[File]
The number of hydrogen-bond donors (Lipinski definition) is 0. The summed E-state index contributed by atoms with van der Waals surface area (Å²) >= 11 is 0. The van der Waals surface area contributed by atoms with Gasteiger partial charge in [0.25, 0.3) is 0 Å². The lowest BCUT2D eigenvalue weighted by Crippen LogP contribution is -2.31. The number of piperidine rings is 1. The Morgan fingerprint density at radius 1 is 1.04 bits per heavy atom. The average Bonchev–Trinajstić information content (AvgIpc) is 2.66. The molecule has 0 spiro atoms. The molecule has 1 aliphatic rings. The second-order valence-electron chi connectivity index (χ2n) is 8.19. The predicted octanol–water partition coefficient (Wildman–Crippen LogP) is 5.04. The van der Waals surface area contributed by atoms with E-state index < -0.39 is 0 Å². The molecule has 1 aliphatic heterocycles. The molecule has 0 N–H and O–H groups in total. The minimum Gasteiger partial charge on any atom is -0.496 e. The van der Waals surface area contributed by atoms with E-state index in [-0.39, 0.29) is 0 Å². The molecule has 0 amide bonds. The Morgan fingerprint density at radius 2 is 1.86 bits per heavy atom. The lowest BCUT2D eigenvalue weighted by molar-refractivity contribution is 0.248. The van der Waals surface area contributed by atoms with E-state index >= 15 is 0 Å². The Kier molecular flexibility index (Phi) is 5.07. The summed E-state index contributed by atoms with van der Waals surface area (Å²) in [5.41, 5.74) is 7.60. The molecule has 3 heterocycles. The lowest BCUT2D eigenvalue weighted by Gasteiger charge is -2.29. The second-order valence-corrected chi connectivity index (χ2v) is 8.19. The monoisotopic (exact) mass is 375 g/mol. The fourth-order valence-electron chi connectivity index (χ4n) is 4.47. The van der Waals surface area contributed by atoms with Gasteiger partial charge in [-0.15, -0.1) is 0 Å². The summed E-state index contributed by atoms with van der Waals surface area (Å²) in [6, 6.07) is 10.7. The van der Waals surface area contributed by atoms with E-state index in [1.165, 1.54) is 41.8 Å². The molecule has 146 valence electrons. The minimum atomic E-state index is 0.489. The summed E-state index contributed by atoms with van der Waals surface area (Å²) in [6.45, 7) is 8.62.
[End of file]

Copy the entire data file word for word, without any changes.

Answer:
The number of hydrogen-bond donors (Lipinski definition) is 0. The summed E-state index contributed by atoms with van der Waals surface area (Å²) >= 11 is 0. The van der Waals surface area contributed by atoms with Gasteiger partial charge in [0.25, 0.3) is 0 Å². The lowest BCUT2D eigenvalue weighted by Crippen LogP contribution is -2.31. The number of piperidine rings is 1. The Morgan fingerprint density at radius 1 is 1.04 bits per heavy atom. The average Bonchev–Trinajstić information content (AvgIpc) is 2.66. The molecule has 0 spiro atoms. The molecule has 1 aliphatic rings. The second-order valence-electron chi connectivity index (χ2n) is 8.19. The predicted octanol–water partition coefficient (Wildman–Crippen LogP) is 5.04. The van der Waals surface area contributed by atoms with E-state index < -0.39 is 0 Å². The molecule has 1 aliphatic heterocycles. The molecule has 0 N–H and O–H groups in total. The minimum Gasteiger partial charge on any atom is -0.496 e. The van der Waals surface area contributed by atoms with E-state index in [-0.39, 0.29) is 0 Å². The molecule has 0 amide bonds. The Morgan fingerprint density at radius 2 is 1.86 bits per heavy atom. The lowest BCUT2D eigenvalue weighted by molar-refractivity contribution is 0.248. The van der Waals surface area contributed by atoms with E-state index >= 15 is 0 Å². The Kier molecular flexibility index (Phi) is 5.07. The summed E-state index contributed by atoms with van der Waals surface area (Å²) in [5.41, 5.74) is 7.60. The molecule has 3 heterocycles. The lowest BCUT2D eigenvalue weighted by Gasteiger charge is -2.29. The second-order valence-corrected chi connectivity index (χ2v) is 8.19. The monoisotopic (exact) mass is 375 g/mol. The fourth-order valence-electron chi connectivity index (χ4n) is 4.47. The van der Waals surface area contributed by atoms with Gasteiger partial charge in [-0.15, -0.1) is 0 Å². The summed E-state index contributed by atoms with van der Waals surface area (Å²) in [6, 6.07) is 10.7. The van der Waals surface area contributed by atoms with E-state index in [1.165, 1.54) is 41.8 Å². The molecule has 146 valence electrons. The minimum atomic E-state index is 0.489. The summed E-state index contributed by atoms with van der Waals surface area (Å²) in [6.45, 7) is 8.62.